Run, I told them  – don’t walk – from these signs. You never know when a dying molar might have the fate of an engagement diamond resting, quite literally, upon it.


Tuesday, July 2, 2013

Why Did Grandma Put Her Underwear in the Refrigerator? -- An Explanation of Alzheimer's Disease for Children



   I just finished re-reading Come Back Early Today – A Memoir of Love, Alzheimer’s and Joy by Marie Marley, Phd. 
   Max Wallack had invited me some time ago to co-author his children’s book,  Why Did Grandma Put Her Underwear in the Refrigerator? An Explanation of Alzheimer's Disease for Children.  He sent me Dr. Marley’s memoir last winter, as one way I might prepare for our work together.   
   Last winter was a profoundly difficult time. Roughly four months after my husband Jonathan’s diagnosis with Multiple Myeloma, an incurable cancer of the bone marrow’s plasma cells, I found myself in the dead of a snowy January, housebound alone for a week. Our daughter Abby was away at college in Salem, Massachusetts, battling the snowy front closer to the ocean.  Her Dad was off at Dana Farber for daily out-patient collection of stem cells to store for a future stem-cell transplant.  This is typical front line treatment for his disease.  He was staying nightly at our son Zachary’s place in nearby Watertown. 
   The collection process occupied an entire week rather than the one or two days we’d planned on.  Some of his aggressive autumn therapies had suppressed his body’s ability to produce stem cells, so different techniques to stimulate stem production were employed.
   It was at this time that I began poring through Dr. Marley’s memoir and a strange thing happened.  Rather than enjoying this precious chronicle as one way to prepare to co-author a children’s book, I found myself relating to its author.
    Marley, too, struggled with the shock and awe of living with a profound and incurable illness, then processing the illness itself, and its various challenges. She even shared, in a very early part of her memoir, her struggles with employment, as was I!  More precisely, the two of us were getting acquainted with ‘unemployment.’  In her case, she was a new PhD struggling for a university position.  Mine was a bit more self-imposed as I embraced the role of caregiving and medical research.
    The pinnacle of our parallel was a stalwart love that kept everything forward-moving.  For Marie Marley, her love for Ed and his for her was the bedrock from which she moved out of her sadness, toward a healthful self-identity and an evolving, beautiful relationship with her life partner.  Marley writes in her third chapter:

“He could have ended our relationship, and no one would have blamed him, least of all me, considering how unpleasant and stressful those depressions must have been for him.  But as far as I know, he never considered that option.  He was there for me no matter how far away I was from him.  He wasn’t able to make the deep depressions go away, but his steadfast love, caring and support made them far easier to bear.  I have often shuddered to think how I would have managed those dark days without him.”

   The passage above was steeped in irony.  At the time, I was trying to emotionally navigate the unthinkable: the prospects of my husband’s battle with an incurable cancer.  That week, he was at a myeloma center at Dana Farber, receiving harrowing treatments while I was snowbound at our home, with endless chunks of solitary downtime.  Reading this poignant love story was meant to be an academic exercise for a writing project.  Instead, it drove home how lucky I was to have a similarly stalwart love in my life.  Ed was to Dr. Marley what Jonathan was to me.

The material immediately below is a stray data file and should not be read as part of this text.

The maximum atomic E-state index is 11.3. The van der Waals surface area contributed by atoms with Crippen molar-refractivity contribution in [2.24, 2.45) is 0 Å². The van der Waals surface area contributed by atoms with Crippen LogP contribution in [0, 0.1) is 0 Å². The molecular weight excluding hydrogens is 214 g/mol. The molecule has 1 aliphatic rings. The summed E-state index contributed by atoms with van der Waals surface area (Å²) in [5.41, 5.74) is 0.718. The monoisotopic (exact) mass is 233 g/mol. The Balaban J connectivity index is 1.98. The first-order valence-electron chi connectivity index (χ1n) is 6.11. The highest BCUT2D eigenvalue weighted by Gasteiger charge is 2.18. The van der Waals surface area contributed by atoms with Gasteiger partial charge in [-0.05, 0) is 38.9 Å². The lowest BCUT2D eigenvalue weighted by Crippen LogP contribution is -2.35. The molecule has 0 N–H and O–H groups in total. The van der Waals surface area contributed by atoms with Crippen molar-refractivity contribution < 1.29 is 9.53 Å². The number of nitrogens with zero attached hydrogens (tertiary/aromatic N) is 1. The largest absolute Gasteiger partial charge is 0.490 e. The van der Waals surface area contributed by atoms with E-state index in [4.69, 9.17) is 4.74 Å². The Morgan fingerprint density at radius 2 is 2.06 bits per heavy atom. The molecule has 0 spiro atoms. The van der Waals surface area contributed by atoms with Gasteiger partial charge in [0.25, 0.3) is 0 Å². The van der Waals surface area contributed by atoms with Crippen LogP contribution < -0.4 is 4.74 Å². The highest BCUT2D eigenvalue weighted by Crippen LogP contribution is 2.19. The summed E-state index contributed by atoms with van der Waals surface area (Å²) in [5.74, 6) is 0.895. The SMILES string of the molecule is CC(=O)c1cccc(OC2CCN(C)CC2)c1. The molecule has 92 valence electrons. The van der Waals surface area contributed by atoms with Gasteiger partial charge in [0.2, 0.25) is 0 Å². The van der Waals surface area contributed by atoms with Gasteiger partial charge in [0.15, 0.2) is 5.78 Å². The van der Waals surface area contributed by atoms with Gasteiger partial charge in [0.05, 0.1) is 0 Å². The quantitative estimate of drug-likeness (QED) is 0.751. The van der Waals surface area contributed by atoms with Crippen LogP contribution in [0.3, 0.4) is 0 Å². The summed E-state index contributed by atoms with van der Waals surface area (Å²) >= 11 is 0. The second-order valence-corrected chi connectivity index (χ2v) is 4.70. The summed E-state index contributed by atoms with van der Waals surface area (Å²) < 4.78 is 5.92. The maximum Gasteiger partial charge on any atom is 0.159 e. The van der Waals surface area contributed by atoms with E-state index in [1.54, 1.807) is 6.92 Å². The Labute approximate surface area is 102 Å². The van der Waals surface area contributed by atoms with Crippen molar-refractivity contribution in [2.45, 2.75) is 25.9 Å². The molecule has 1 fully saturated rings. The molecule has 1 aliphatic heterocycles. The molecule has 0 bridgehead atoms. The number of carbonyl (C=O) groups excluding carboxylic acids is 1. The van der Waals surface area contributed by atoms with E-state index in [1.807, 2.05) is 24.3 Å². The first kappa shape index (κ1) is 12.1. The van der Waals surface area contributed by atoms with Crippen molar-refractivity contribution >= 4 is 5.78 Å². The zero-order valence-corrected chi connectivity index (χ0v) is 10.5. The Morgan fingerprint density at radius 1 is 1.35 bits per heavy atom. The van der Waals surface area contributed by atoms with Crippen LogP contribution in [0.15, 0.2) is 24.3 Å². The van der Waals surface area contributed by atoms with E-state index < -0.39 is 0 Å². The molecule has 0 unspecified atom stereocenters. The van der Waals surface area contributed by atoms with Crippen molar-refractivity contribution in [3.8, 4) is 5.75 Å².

But the irony was troubling: the patient himself in both cases was responsible for bringing their women comfort. 

   Early in my husband’s diagnostic process, I was SO busy distracting us both with research, collecting a rainbow of bottled supplements, joining website support groups and sites for myeloma trials -- ultimately speaking and writing in medical jargon.   Or in alternative-medical jargon:  hatha, vinyasa, bikram yoga, acupuncture, curcumin and alpha-lipoic smoothies.
   None of that frenetic activity provided the strength I needed to move forward with confidence and faith.  That all came from my husband.
   I relate deeply to Dr. Marley’s words, “I have often shuddered to think how I would have managed those dark days without him.”     
   Fear of life without my spouse caused trepidation in the first place:  how ironic that he was the antidote for my fears.
   But it's also been through the writing process (email shares, journaling, my blog) -- but especially my work with Max Wallack in this beautiful educational children’s book -- that I continue to educate myself.  And any teacher will tell you, education is the real antidote for fear.
   A seven year-old protagonist named Julie spans three years of her own young life remaining stalwart, holding faith and constant love in her heart.  Part of this young character’s “hope” is her future, a word that, to many caregivers, is the enemy.
   But there young Julie hangs her hope: hope to grow up to engage in Alzheimer’s research; hope as she watches her grandmother participate in exciting new clinical trials; hope that one day there can be an end to the “incurable” side of Alzheimer’s.
    I was honored to help breathe life into Max's character.  It was through Julie that I was reminded of bravery, love and hope.